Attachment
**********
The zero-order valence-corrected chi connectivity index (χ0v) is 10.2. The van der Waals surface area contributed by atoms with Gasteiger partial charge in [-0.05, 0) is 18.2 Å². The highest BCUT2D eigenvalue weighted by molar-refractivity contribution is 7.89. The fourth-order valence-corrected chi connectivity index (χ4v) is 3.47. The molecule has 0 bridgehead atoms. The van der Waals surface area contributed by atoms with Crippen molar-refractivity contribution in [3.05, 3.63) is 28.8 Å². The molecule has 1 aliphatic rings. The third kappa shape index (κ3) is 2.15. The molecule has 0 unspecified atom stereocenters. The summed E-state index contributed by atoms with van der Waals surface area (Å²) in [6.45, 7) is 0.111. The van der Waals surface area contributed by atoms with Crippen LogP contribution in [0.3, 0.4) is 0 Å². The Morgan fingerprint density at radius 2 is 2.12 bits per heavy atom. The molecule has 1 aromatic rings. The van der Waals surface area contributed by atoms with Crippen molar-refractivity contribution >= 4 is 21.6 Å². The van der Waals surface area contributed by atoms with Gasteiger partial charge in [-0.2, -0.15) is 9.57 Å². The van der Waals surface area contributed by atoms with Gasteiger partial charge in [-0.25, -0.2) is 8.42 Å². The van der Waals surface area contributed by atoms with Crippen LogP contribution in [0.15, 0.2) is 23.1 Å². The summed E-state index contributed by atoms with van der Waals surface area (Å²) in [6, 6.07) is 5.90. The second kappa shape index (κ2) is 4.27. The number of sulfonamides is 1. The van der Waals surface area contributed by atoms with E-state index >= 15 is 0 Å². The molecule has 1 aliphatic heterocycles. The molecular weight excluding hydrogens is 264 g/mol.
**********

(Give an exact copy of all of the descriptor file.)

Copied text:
The zero-order valence-corrected chi connectivity index (χ0v) is 10.2. The van der Waals surface area contributed by atoms with Gasteiger partial charge in [-0.05, 0) is 18.2 Å². The highest BCUT2D eigenvalue weighted by molar-refractivity contribution is 7.89. The fourth-order valence-corrected chi connectivity index (χ4v) is 3.47. The molecule has 0 bridgehead atoms. The van der Waals surface area contributed by atoms with Crippen molar-refractivity contribution in [3.05, 3.63) is 28.8 Å². The molecule has 1 aliphatic rings. The third kappa shape index (κ3) is 2.15. The molecule has 0 unspecified atom stereocenters. The summed E-state index contributed by atoms with van der Waals surface area (Å²) in [6.45, 7) is 0.111. The van der Waals surface area contributed by atoms with Crippen LogP contribution in [0.3, 0.4) is 0 Å². The Morgan fingerprint density at radius 2 is 2.12 bits per heavy atom. The molecule has 1 aromatic rings. The van der Waals surface area contributed by atoms with Crippen molar-refractivity contribution >= 4 is 21.6 Å². The van der Waals surface area contributed by atoms with Gasteiger partial charge in [-0.2, -0.15) is 9.57 Å². The van der Waals surface area contributed by atoms with Gasteiger partial charge in [-0.25, -0.2) is 8.42 Å². The van der Waals surface area contributed by atoms with Crippen LogP contribution in [0.15, 0.2) is 23.1 Å². The summed E-state index contributed by atoms with van der Waals surface area (Å²) in [6, 6.07) is 5.90. The second kappa shape index (κ2) is 4.27. The number of sulfonamides is 1. The van der Waals surface area contributed by atoms with E-state index >= 15 is 0 Å². The molecule has 1 aliphatic heterocycles. The molecular weight excluding hydrogens is 264 g/mol.